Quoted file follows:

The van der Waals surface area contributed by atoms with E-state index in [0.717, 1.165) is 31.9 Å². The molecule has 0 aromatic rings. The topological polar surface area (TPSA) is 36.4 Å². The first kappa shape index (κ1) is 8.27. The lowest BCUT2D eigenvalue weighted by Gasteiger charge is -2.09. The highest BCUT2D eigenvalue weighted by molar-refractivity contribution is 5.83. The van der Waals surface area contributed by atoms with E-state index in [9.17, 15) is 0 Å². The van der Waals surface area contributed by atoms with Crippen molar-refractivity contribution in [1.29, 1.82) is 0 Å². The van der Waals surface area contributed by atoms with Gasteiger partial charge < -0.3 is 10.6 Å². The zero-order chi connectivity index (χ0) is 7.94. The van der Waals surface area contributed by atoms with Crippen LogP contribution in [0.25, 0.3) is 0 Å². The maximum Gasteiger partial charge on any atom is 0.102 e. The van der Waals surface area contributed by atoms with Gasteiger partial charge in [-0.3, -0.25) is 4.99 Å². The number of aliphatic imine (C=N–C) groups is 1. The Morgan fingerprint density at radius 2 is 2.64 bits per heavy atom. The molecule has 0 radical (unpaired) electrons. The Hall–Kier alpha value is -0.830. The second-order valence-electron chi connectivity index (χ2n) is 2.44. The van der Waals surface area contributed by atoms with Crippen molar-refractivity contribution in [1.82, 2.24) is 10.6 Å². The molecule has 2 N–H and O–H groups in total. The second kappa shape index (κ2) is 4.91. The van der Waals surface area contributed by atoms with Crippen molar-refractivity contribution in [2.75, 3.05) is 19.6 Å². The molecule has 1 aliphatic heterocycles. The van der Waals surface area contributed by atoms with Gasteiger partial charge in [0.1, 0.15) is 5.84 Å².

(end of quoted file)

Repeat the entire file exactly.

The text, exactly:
The van der Waals surface area contributed by atoms with E-state index in [0.717, 1.165) is 31.9 Å². The molecule has 0 aromatic rings. The topological polar surface area (TPSA) is 36.4 Å². The first kappa shape index (κ1) is 8.27. The lowest BCUT2D eigenvalue weighted by Gasteiger charge is -2.09. The highest BCUT2D eigenvalue weighted by molar-refractivity contribution is 5.83. The van der Waals surface area contributed by atoms with E-state index in [9.17, 15) is 0 Å². The van der Waals surface area contributed by atoms with Crippen molar-refractivity contribution in [1.29, 1.82) is 0 Å². The van der Waals surface area contributed by atoms with Gasteiger partial charge < -0.3 is 10.6 Å². The zero-order chi connectivity index (χ0) is 7.94. The van der Waals surface area contributed by atoms with Crippen LogP contribution in [0.25, 0.3) is 0 Å². The maximum Gasteiger partial charge on any atom is 0.102 e. The van der Waals surface area contributed by atoms with Gasteiger partial charge in [-0.3, -0.25) is 4.99 Å². The number of aliphatic imine (C=N–C) groups is 1. The Morgan fingerprint density at radius 2 is 2.64 bits per heavy atom. The molecule has 0 radical (unpaired) electrons. The Hall–Kier alpha value is -0.830. The second-order valence-electron chi connectivity index (χ2n) is 2.44. The van der Waals surface area contributed by atoms with Crippen molar-refractivity contribution in [1.82, 2.24) is 10.6 Å². The molecule has 2 N–H and O–H groups in total. The second kappa shape index (κ2) is 4.91. The van der Waals surface area contributed by atoms with Crippen molar-refractivity contribution in [2.75, 3.05) is 19.6 Å². The molecule has 1 aliphatic heterocycles. The van der Waals surface area contributed by atoms with Gasteiger partial charge in [0.1, 0.15) is 5.84 Å².